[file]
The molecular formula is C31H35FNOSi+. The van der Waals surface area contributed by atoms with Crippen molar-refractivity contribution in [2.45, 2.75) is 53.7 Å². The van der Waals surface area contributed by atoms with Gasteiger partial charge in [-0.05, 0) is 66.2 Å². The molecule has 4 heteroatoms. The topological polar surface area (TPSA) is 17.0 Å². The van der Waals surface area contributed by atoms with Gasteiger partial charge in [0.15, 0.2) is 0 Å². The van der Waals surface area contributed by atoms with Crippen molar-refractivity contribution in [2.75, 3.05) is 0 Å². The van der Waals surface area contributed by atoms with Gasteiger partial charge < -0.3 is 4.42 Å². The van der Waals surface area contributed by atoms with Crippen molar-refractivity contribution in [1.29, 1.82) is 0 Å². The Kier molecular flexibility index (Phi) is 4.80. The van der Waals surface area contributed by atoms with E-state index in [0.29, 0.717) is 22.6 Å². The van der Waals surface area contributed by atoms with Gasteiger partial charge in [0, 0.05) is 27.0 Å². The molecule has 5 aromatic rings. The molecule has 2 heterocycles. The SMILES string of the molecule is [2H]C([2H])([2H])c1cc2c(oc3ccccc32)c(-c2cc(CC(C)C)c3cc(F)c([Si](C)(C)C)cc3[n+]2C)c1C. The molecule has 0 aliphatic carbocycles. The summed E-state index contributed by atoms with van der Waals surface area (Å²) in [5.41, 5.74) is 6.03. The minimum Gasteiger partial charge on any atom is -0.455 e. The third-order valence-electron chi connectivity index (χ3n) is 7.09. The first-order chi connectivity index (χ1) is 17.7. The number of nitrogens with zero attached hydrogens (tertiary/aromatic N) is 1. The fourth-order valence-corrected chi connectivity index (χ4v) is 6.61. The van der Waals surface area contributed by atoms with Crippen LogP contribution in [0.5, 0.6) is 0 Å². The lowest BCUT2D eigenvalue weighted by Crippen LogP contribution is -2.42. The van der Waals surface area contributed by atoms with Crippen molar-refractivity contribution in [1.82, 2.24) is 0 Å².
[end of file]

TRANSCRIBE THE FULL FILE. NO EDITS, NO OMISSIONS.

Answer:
The molecular formula is C31H35FNOSi+. The van der Waals surface area contributed by atoms with Crippen molar-refractivity contribution in [2.45, 2.75) is 53.7 Å². The van der Waals surface area contributed by atoms with Gasteiger partial charge in [-0.05, 0) is 66.2 Å². The molecule has 4 heteroatoms. The topological polar surface area (TPSA) is 17.0 Å². The van der Waals surface area contributed by atoms with Gasteiger partial charge in [0.15, 0.2) is 0 Å². The van der Waals surface area contributed by atoms with Crippen molar-refractivity contribution in [2.75, 3.05) is 0 Å². The van der Waals surface area contributed by atoms with Gasteiger partial charge < -0.3 is 4.42 Å². The van der Waals surface area contributed by atoms with Crippen molar-refractivity contribution in [1.29, 1.82) is 0 Å². The Kier molecular flexibility index (Phi) is 4.80. The van der Waals surface area contributed by atoms with E-state index in [0.29, 0.717) is 22.6 Å². The van der Waals surface area contributed by atoms with Gasteiger partial charge in [0, 0.05) is 27.0 Å². The molecule has 5 aromatic rings. The molecule has 2 heterocycles. The SMILES string of the molecule is [2H]C([2H])([2H])c1cc2c(oc3ccccc32)c(-c2cc(CC(C)C)c3cc(F)c([Si](C)(C)C)cc3[n+]2C)c1C. The molecule has 0 aliphatic carbocycles. The summed E-state index contributed by atoms with van der Waals surface area (Å²) in [5.41, 5.74) is 6.03. The minimum Gasteiger partial charge on any atom is -0.455 e. The third-order valence-electron chi connectivity index (χ3n) is 7.09. The first-order chi connectivity index (χ1) is 17.7. The number of nitrogens with zero attached hydrogens (tertiary/aromatic N) is 1. The fourth-order valence-corrected chi connectivity index (χ4v) is 6.61. The van der Waals surface area contributed by atoms with Crippen LogP contribution in [0.5, 0.6) is 0 Å². The lowest BCUT2D eigenvalue weighted by Crippen LogP contribution is -2.42. The van der Waals surface area contributed by atoms with Crippen molar-refractivity contribution in [1.82, 2.24) is 0 Å².